Donald Trump was an unusual candidate in 2016, but there was one trait that truly separated him from the pack: An obsessive focus on violence. And not just any violence, but violence outside the confines of the law.
On Tuesday, a surprise witness, former White House aide Cassidy Hutchinson, painted a picture of a president whose longtime violent revenge fantasies became fully realized on January 6th, on both a personal and political level.
She said Trump was not only aware supporters were carrying weapons at the rally, but angrily demanded they be allowed to enter his event without being searched and said that “they can march to the Capitol from here.”
She recounted hearing that an enraged Trump had tried to grab the steering wheel from, and possibly lunged at the “clavicle” of a Secret Service agent in order to join supporters at the Capitol.
She recalled hearing White House Chief of Staff Mark Meadows relay that Trump agreed with rioters chanting “Hang Mike Pence” as they tried to overturn the election results by any means necessary.
She described Trump as personally violent and unhinged on multiple occasions, throwing dishes when angry.
Trump denied these incidents in a series of statements. But lending credibility to her testimony, almost everything she described had an obvious corresponding moment in Trump’s career.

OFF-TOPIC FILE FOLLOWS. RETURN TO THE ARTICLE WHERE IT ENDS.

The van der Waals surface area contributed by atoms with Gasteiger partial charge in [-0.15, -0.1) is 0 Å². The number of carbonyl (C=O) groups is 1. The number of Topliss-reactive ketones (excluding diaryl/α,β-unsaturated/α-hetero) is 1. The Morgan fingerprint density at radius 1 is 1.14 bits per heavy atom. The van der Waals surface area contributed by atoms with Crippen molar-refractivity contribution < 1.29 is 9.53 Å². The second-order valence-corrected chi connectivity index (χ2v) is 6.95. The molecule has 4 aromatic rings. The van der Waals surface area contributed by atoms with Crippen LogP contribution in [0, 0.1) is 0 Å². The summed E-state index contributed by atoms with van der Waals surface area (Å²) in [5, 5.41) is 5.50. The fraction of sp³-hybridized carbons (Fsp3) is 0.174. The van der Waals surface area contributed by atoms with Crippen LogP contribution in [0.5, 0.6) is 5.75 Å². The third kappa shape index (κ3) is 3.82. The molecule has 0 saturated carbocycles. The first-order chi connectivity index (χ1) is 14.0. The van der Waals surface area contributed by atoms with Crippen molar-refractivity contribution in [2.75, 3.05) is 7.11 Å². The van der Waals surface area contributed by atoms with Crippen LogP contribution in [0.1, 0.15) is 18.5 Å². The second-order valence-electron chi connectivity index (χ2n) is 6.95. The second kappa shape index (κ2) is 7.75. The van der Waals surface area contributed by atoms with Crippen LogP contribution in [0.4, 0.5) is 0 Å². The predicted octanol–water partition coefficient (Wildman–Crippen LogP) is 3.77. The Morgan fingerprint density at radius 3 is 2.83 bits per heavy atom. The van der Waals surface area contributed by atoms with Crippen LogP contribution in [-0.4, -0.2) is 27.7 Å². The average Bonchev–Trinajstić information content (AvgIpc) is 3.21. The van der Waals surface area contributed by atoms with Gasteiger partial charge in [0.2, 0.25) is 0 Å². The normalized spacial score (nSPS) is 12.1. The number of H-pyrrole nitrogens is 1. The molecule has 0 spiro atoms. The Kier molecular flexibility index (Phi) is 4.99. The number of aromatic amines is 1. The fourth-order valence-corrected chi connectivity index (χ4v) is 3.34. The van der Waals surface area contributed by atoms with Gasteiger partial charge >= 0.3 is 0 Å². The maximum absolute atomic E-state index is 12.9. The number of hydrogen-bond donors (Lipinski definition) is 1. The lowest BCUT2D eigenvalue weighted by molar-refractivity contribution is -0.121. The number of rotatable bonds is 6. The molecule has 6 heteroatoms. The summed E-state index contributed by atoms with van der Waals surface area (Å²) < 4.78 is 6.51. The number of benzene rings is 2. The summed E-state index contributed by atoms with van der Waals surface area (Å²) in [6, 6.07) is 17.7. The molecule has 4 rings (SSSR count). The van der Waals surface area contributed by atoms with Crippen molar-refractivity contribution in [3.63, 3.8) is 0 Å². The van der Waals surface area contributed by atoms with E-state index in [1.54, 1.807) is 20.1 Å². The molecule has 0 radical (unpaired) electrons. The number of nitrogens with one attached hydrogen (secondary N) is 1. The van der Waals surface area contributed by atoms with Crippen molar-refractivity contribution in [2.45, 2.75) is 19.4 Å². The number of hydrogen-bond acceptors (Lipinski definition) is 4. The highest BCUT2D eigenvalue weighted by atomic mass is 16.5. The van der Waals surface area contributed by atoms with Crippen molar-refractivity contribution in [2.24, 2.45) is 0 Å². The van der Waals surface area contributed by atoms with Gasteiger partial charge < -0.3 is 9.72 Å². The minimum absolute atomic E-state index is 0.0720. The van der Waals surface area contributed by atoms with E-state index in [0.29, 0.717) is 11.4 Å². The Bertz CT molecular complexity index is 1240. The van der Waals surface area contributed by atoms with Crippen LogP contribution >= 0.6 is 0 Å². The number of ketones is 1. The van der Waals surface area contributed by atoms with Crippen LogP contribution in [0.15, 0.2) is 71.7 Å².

Among other examples:
- Trump famously encouraged supporters to attack protestors, even suggesting he’d pay their legal bills. and saying he’d like to punch a protestor in the face.
- He talked about illegally ordering torture and committing unspeakable war crimes before screaming crowds.
- He warned, “I think you’d have riots” if Republicans denied him the nomination.
- He survived the release of a video in which he bragged about committing sexual assault.
- He ominously suggested that “Second Amendment people” might prevent Hillary Clinton from appointing judges.
- As president, he warned “it would be very bad, very bad” if the “tough people” who supported him were pushed too far by the left.
- He publicly refused to commit to accepting a peaceful transfer of power.
- Asked in a debate about potential violence from far right supporters, like the Proud Boys, he said they should “stand back and stand by.” Their members have since been charged with seditious conspiracy for their role in 1/6.
This was a dark place that Trump alone was willing to go among his political rivals when he first emerged as a candidate. Even his most conservative opponents condemned his rhetoric and warned it could lead to real-world violence, though many later dropped their concerns and became prominent supporters.
Hutchinson’s testimony would suggest they had it right the first time. These violent delights have violent ends.